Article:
We checked the solution obtained with the MCMC in three steps. First, we compared the line fluxes predicted according to our solution with the measured ones; we then checked the reliability of the "cool'' and "hot'' tails of the EM(T) and, at the same time, estimated the iron abundance, by scaling the emission measure distribution accounting for various metallicities and by comparing the synthetic spectrum with the observed one, in selected spectral regions free of overlapping emission lines (these are the regions at $\lambda >20$ Å in the RGS spectrum and at $\lambda <4$ Å in EPIC spectra). We finally checked the consistency between the continuum level assumed for flux measurements and the predicted continuum. In this analysis we have found agreement between the observed and predicted fluxes, indicating a substantially correct shape of the EM(T), at least in the central part of the temperature range where it is formally constrained, and we have verified a good agreement between the assumed and the predicted levels of the continuum even in the wavelength range 10-17 Å, where the large number of blends does not allow us to estimate it directly. Hence, checking the solution was successful already after one iteration of the whole procedure, in both the cases where we used the APED or the CHIANTI database.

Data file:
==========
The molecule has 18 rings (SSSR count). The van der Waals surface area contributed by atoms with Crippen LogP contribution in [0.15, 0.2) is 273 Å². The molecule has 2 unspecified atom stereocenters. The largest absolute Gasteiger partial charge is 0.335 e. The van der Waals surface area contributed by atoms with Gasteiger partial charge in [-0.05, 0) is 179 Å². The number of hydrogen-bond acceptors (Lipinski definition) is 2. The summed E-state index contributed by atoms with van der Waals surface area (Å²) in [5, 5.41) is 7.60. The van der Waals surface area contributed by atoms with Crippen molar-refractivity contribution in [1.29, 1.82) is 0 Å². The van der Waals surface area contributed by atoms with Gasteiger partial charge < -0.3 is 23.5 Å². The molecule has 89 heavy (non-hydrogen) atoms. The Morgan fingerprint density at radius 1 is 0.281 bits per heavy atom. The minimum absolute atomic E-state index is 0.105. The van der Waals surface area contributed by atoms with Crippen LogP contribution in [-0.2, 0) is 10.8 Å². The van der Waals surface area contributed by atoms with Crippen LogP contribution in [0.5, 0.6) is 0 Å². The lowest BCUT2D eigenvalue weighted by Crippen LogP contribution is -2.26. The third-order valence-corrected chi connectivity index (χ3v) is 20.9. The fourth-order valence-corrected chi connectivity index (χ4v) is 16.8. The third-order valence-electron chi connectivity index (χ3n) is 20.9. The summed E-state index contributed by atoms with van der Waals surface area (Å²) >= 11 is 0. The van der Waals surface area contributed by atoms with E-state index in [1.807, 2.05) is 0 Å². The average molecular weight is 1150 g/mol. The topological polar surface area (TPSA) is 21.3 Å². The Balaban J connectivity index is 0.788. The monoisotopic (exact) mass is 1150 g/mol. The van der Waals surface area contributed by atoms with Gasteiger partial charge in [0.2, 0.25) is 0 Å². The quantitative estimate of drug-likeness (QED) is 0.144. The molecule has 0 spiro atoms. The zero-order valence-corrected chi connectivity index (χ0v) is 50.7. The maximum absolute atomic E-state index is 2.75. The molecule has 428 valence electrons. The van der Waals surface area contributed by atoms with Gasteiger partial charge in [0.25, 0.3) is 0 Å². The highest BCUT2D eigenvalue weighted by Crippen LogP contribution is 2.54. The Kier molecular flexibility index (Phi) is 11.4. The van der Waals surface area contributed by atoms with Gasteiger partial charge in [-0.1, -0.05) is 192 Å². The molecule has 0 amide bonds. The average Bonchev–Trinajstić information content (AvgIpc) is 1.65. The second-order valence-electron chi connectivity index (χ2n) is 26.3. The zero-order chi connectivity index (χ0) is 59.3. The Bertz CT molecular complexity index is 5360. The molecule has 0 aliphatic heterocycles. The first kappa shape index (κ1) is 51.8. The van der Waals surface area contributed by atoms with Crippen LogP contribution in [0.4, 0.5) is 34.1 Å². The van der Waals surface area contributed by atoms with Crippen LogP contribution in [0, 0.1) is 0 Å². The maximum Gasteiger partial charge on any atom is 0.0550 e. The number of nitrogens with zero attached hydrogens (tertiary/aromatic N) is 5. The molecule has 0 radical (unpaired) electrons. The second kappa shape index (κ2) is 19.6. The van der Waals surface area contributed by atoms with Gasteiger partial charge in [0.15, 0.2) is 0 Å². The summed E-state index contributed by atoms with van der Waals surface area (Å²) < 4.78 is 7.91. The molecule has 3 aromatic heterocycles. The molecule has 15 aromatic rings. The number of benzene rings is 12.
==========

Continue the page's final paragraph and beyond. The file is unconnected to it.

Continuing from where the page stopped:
4 Results

4.1 EPIC

Figure 2 shows the pn and MOS2 spectra with their best-fit models. In these spectra we can clearly detect the line complexes of Mg XI-XII ($\sim $8.5-9.3 Å), Si XIII-XIV ($\sim $6-6.8 Å) and S XV ($\sim $5 Å), while the complexes of Ar XVII ($\sim $4 Å) and Ca XIX ($\sim $3.2 Å) are only just detectable. The pn spectrum also shows emission from the Fe XXV 1.85 Å line, indicating the presence of a hot corona (this ion forms at $\sim $107.8 K).